There aren't cut-and-dry answers to these sorts of questions, or at least, after all this time, nobody's thought of any good ones, far as I know. 1/2, body too long


As the saying goes, "You can't kill progress." Personally, I think it's somewhat inevitable - a hammer can pound nails to hold wood into place and build a shelter, but if you swing that same hammer at someone's head hard enough, it'll crack their skull. Medical researchers constantly have to toe the line between "doing a good thing" and "unleashing an ethical horror upon the world". You sushis know how to treat frostbite? The first thing you do is restore warmth, warm the tissue with warm (not hot) water. You know who figured that out? The Japanese Unit 731, during their occupation of Manchuria - now Northern China/Mongolia. According to testimony from an officer of Unit 731, they developed this treatment by freezing the limbs of civilian victims - dubbed "maruta", or "wooden logs", until their "frozen arms, when struck with a short stick, emitted a sound resembling that which a board gives when it is struck", and then applying various temperatures of water to see what worked best. We still use this treatment today, it's the first step in first aid. Even though I know this, if I had a child - or hell, even a complete stranger - suffering from frostbite, I wouldn't hesitate to use this exact treatment to help them. Nobody with their head on straight would approve of the methods used to conduct the research, but all the same, I doubt most of those same people would reject the knowledge and the benefits it can bring.

2/3, body too long


I'm not so concerned about the notion of people shoving USB ports in their arms - it's their body, what do I care? We're still a ways away from cyborg supersoldiers punching through concrete and tearing meatbags apart with their bare robo-hands. What's more important is that as technology develops, we have safeguards in place to prevent those real atrocities from happening, or at least minimize their impact. At the end of the day, if I want to off a fella, and I don't care about consequences, there's little stopping me from grabbing the nearest heavy object and smashing it into the person's squishy bits until they stop screaming. We can cause pain and suffering without any technology whatsoever. Technology is certainly dangerous, but a kitchen knife isn't a weapon until someone starts swinging it around.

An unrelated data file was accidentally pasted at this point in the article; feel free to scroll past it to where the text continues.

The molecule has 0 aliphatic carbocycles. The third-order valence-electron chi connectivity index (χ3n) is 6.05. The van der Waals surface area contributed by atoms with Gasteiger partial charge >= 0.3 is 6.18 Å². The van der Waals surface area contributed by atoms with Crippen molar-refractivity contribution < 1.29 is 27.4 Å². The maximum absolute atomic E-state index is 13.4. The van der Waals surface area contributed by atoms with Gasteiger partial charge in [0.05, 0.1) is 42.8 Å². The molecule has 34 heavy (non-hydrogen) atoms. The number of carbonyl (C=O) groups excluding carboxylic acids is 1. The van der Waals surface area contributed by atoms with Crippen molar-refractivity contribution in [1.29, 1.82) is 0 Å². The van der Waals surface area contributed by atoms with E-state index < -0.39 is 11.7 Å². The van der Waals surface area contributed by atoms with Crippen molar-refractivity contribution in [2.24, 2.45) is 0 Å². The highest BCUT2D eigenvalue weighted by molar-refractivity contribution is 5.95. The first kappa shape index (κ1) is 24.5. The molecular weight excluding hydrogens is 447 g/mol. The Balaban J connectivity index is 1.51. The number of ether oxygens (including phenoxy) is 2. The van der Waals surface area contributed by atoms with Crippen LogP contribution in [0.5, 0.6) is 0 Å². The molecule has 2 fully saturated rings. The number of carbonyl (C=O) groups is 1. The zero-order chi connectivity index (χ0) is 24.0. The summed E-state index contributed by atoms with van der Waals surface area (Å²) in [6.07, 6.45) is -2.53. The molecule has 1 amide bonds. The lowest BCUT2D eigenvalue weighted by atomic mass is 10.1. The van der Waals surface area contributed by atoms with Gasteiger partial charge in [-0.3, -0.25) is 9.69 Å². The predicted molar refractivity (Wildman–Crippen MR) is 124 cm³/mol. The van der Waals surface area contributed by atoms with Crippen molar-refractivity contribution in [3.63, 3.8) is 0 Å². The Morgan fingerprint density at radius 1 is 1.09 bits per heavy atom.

If someone's afraid of the coming of transhumanism, it's the human bit they're scared of.


>If someone's afraid of the coming of transhumanism, it's the human bit they're scared of.



Transhumanism was supposed to be about merging with technology to enhance your abilities and make yourself smarter and stronger; and not getting cosmetic implants in your eyes and embedding magnets in your fingers for no reason.


I dont like we should execute them